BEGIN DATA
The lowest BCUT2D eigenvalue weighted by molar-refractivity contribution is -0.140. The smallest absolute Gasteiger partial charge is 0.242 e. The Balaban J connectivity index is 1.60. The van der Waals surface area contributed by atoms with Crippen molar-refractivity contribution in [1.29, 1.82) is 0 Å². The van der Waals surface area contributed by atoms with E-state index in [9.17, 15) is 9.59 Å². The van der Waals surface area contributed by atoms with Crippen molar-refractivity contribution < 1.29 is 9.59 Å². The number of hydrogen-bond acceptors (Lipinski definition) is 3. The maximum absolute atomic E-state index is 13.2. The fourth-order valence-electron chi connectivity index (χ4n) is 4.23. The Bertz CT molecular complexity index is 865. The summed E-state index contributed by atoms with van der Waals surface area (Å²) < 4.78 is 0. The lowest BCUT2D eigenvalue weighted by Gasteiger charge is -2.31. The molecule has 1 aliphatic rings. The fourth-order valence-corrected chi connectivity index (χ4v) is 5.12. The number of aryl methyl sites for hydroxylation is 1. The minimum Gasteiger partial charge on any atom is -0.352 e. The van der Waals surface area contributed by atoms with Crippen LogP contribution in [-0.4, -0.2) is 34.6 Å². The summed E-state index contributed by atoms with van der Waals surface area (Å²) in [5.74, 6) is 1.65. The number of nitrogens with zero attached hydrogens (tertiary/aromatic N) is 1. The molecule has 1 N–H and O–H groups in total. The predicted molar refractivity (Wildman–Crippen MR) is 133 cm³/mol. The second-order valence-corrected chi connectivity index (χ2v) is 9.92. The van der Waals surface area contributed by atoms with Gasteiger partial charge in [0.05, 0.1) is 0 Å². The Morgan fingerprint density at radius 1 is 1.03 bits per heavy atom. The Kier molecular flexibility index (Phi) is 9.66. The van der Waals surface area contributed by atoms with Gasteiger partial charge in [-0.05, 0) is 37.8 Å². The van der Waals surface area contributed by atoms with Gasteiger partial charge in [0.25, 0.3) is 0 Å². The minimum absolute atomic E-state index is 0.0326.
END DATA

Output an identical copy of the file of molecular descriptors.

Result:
The lowest BCUT2D eigenvalue weighted by molar-refractivity contribution is -0.140. The smallest absolute Gasteiger partial charge is 0.242 e. The Balaban J connectivity index is 1.60. The van der Waals surface area contributed by atoms with Crippen molar-refractivity contribution in [1.29, 1.82) is 0 Å². The van der Waals surface area contributed by atoms with E-state index in [9.17, 15) is 9.59 Å². The van der Waals surface area contributed by atoms with Crippen molar-refractivity contribution < 1.29 is 9.59 Å². The number of hydrogen-bond acceptors (Lipinski definition) is 3. The maximum absolute atomic E-state index is 13.2. The fourth-order valence-electron chi connectivity index (χ4n) is 4.23. The Bertz CT molecular complexity index is 865. The summed E-state index contributed by atoms with van der Waals surface area (Å²) < 4.78 is 0. The lowest BCUT2D eigenvalue weighted by Gasteiger charge is -2.31. The molecule has 1 aliphatic rings. The fourth-order valence-corrected chi connectivity index (χ4v) is 5.12. The number of aryl methyl sites for hydroxylation is 1. The minimum Gasteiger partial charge on any atom is -0.352 e. The van der Waals surface area contributed by atoms with Crippen LogP contribution in [-0.4, -0.2) is 34.6 Å². The summed E-state index contributed by atoms with van der Waals surface area (Å²) in [5.74, 6) is 1.65. The number of nitrogens with zero attached hydrogens (tertiary/aromatic N) is 1. The molecule has 1 N–H and O–H groups in total. The predicted molar refractivity (Wildman–Crippen MR) is 133 cm³/mol. The second-order valence-corrected chi connectivity index (χ2v) is 9.92. The van der Waals surface area contributed by atoms with Gasteiger partial charge in [0.05, 0.1) is 0 Å². The Morgan fingerprint density at radius 1 is 1.03 bits per heavy atom. The Kier molecular flexibility index (Phi) is 9.66. The van der Waals surface area contributed by atoms with Gasteiger partial charge in [-0.05, 0) is 37.8 Å². The van der Waals surface area contributed by atoms with Gasteiger partial charge in [0.25, 0.3) is 0 Å². The minimum absolute atomic E-state index is 0.0326.